Thursday, June 18, 2009

Dust in the Wind

It's hot in Georgia, we saw 95 degrees F today. I'm riding home in afternoon GA 400 commuter traffic in an open-face helmet, when suddenly I feel like my mouth and ears are being sandblasted. I begin scanning the horizon for the source of the sand or grit that is peppering me. For a couple of miles, I cannot locate the source. I use my gloved left hand to cover my face below the protective glasses that are keeping the abrasive out of my eyes and steer with my throttle hand.

A few miles later, I begin to make out what looks like a fertilzer spread truck way up ahead in the right hand lane. Can't be, Public Safety regulations require them to tarp a load. I ride on and the sand blasting intensifies. As I get closer I can see a mound of fertilizer above the sides of the hopper body on the spread truck and a cloud of brown dust above it.

A BMW is right on his tail. The front bumper, hood and windshield of someone's fine German engineered automobile is receiving the most effective method of removing paint, sand blasting. I manage to get along side the spread truck and out of the "jet wash" of the fertilizer cloud that is pelting all of the northbound lanes. As I get along side the cab, I notice the driver's window is down, so I yell, "Tarp that load." The driver appears to laugh as he continues driving along in the right hand lane with his left turn signal on just as it has been since I got close enough to see the truck.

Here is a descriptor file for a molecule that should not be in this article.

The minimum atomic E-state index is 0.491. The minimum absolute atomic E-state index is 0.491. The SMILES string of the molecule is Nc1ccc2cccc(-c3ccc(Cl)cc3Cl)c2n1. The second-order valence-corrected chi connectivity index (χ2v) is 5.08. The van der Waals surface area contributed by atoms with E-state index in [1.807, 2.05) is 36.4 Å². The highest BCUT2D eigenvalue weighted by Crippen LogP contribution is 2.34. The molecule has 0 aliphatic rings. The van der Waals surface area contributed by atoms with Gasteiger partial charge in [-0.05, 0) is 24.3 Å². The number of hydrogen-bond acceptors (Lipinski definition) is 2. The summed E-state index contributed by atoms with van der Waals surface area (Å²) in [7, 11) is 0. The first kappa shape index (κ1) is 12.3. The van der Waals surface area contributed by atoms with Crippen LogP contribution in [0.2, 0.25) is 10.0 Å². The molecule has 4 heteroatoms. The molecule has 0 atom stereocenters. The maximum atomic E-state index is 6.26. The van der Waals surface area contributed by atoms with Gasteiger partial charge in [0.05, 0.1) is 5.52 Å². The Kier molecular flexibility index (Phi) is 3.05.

Thanks Southern States and the driver headed north on GA 400 Thursday at 5:15pm for sandblasting all the cars headed home from work. Y'all might want to be aware that the Georgia Department of Public Safety requires drivers to secure all loads so they do not escape. Reference Georgia Codes: 40-6-248 and 40-6-254. Feel free to look them up at: http://www.lexis-nexis.com/hottopics/gacode/default.asp

8 comments:

Willy D said...

You bad boy! Naming that poor company, good for you. I went to their web site and left a comment to cover their loads. A little tag-team never hurt.

Ann said...

I can't believe this! That's terrible! Sounds kind of like getting caught in a dust storm out here! Really bad!

Mr. Motorcycle said...

Willy D.,
Where did you leave the comment for therm. I went to their site to jump on the tarp your load bandwagon, and had no clue where you left yours.

Aaron said...

Add that to the list of reasons I still ride with a full-face helmet.

mq01 said...

im with willy d and mr motorcycle, tell me where to put a comment and i'll tag team 'em too, dammit.

Steve Williams said...

Trucks are more careful now in Pennsylvania about tarping loads but there are still farmers who will transport grain, manure and other stuff without covers. I've been pelted by a variety of agricultural products.

The worst though are the trucks hauling limestone. Even with covers a rock always seems to bounce out from somewhere. I'm glad I wear a full face helmet because I can't imagine taking one of those rocks in the face. So far I have been able to dodge them with the Vespa.

Steve Williams
Scooter in the Sticks

irondad said...

I know the feeling. This morning I followed a dump truck full of small rocks. I guess the good news is that, if you're trying to grow a beard, it should be longer and fuller now!

Doug C said...

Amazing how far sand and agregate will travel from the source. I once found myself in your position and the source was nearly a half a mile ahead of me.

Good for you for naming names.